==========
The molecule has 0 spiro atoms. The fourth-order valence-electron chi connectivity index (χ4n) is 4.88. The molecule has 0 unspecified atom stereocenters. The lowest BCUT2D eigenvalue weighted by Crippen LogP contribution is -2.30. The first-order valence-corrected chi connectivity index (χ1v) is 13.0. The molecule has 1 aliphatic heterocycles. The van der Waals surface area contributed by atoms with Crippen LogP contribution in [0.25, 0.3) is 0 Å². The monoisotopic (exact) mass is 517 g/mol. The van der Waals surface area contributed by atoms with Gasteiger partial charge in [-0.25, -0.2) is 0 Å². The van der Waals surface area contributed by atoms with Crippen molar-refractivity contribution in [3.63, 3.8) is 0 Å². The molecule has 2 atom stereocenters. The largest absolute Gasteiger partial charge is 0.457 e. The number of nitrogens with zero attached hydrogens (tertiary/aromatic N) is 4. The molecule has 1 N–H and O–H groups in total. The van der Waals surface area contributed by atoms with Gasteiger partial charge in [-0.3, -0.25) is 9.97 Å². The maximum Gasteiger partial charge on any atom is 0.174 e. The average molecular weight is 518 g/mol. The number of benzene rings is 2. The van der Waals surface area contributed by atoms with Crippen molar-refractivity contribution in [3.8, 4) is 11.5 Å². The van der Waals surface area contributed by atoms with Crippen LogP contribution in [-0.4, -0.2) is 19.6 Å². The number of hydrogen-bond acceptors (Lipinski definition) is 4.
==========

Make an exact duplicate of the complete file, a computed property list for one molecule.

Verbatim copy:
The molecule has 0 spiro atoms. The fourth-order valence-electron chi connectivity index (χ4n) is 4.88. The molecule has 0 unspecified atom stereocenters. The lowest BCUT2D eigenvalue weighted by Crippen LogP contribution is -2.30. The first-order valence-corrected chi connectivity index (χ1v) is 13.0. The molecule has 1 aliphatic heterocycles. The van der Waals surface area contributed by atoms with Crippen LogP contribution in [0.25, 0.3) is 0 Å². The monoisotopic (exact) mass is 517 g/mol. The van der Waals surface area contributed by atoms with Gasteiger partial charge in [-0.25, -0.2) is 0 Å². The van der Waals surface area contributed by atoms with Crippen molar-refractivity contribution in [3.63, 3.8) is 0 Å². The molecule has 2 atom stereocenters. The largest absolute Gasteiger partial charge is 0.457 e. The number of nitrogens with zero attached hydrogens (tertiary/aromatic N) is 4. The molecule has 1 N–H and O–H groups in total. The van der Waals surface area contributed by atoms with Gasteiger partial charge in [-0.3, -0.25) is 9.97 Å². The maximum Gasteiger partial charge on any atom is 0.174 e. The average molecular weight is 518 g/mol. The number of benzene rings is 2. The van der Waals surface area contributed by atoms with Crippen molar-refractivity contribution in [3.8, 4) is 11.5 Å². The van der Waals surface area contributed by atoms with Crippen LogP contribution in [-0.4, -0.2) is 19.6 Å². The number of hydrogen-bond acceptors (Lipinski definition) is 4.